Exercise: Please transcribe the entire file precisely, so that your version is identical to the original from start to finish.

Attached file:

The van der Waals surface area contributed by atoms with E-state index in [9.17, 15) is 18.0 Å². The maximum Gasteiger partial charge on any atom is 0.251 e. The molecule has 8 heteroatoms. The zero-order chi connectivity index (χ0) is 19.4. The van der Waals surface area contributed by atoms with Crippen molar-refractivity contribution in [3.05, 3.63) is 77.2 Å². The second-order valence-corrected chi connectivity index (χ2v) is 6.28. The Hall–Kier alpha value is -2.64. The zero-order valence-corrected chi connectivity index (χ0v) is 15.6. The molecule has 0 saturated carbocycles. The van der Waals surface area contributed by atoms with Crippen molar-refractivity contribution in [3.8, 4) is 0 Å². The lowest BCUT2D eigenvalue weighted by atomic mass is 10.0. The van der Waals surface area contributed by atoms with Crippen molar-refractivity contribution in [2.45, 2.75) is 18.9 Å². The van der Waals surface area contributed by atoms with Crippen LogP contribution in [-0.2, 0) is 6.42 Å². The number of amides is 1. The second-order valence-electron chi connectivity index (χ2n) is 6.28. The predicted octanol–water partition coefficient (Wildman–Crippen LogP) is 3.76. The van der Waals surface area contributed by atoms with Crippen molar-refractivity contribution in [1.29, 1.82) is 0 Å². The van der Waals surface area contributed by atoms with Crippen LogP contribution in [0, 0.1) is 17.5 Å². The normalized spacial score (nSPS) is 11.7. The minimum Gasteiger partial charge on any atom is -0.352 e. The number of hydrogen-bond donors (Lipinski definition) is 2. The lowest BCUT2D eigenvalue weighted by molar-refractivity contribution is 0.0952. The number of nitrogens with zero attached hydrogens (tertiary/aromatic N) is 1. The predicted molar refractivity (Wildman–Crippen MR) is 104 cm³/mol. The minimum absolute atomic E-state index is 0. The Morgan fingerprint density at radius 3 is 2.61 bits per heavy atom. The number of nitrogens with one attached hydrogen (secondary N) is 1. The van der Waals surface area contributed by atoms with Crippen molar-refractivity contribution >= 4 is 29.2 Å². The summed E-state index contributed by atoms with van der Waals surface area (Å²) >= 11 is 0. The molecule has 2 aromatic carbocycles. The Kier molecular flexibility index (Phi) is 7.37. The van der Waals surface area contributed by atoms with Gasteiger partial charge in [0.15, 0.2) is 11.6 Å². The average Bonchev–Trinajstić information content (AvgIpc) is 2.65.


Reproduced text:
The van der Waals surface area contributed by atoms with E-state index in [9.17, 15) is 18.0 Å². The maximum Gasteiger partial charge on any atom is 0.251 e. The molecule has 8 heteroatoms. The zero-order chi connectivity index (χ0) is 19.4. The van der Waals surface area contributed by atoms with Crippen molar-refractivity contribution in [3.05, 3.63) is 77.2 Å². The second-order valence-corrected chi connectivity index (χ2v) is 6.28. The Hall–Kier alpha value is -2.64. The zero-order valence-corrected chi connectivity index (χ0v) is 15.6. The molecule has 0 saturated carbocycles. The van der Waals surface area contributed by atoms with Crippen molar-refractivity contribution in [3.8, 4) is 0 Å². The lowest BCUT2D eigenvalue weighted by atomic mass is 10.0. The van der Waals surface area contributed by atoms with Crippen molar-refractivity contribution in [2.45, 2.75) is 18.9 Å². The van der Waals surface area contributed by atoms with Crippen LogP contribution in [-0.2, 0) is 6.42 Å². The number of amides is 1. The second-order valence-electron chi connectivity index (χ2n) is 6.28. The predicted octanol–water partition coefficient (Wildman–Crippen LogP) is 3.76. The van der Waals surface area contributed by atoms with Crippen molar-refractivity contribution in [1.29, 1.82) is 0 Å². The van der Waals surface area contributed by atoms with Crippen LogP contribution in [0, 0.1) is 17.5 Å². The normalized spacial score (nSPS) is 11.7. The minimum Gasteiger partial charge on any atom is -0.352 e. The number of hydrogen-bond donors (Lipinski definition) is 2. The lowest BCUT2D eigenvalue weighted by molar-refractivity contribution is 0.0952. The number of nitrogens with zero attached hydrogens (tertiary/aromatic N) is 1. The predicted molar refractivity (Wildman–Crippen MR) is 104 cm³/mol. The minimum absolute atomic E-state index is 0. The Morgan fingerprint density at radius 3 is 2.61 bits per heavy atom. The number of nitrogens with one attached hydrogen (secondary N) is 1. The van der Waals surface area contributed by atoms with Crippen molar-refractivity contribution >= 4 is 29.2 Å². The summed E-state index contributed by atoms with van der Waals surface area (Å²) >= 11 is 0. The molecule has 2 aromatic carbocycles. The Kier molecular flexibility index (Phi) is 7.37. The van der Waals surface area contributed by atoms with Gasteiger partial charge in [0.15, 0.2) is 11.6 Å². The average Bonchev–Trinajstić information content (AvgIpc) is 2.65.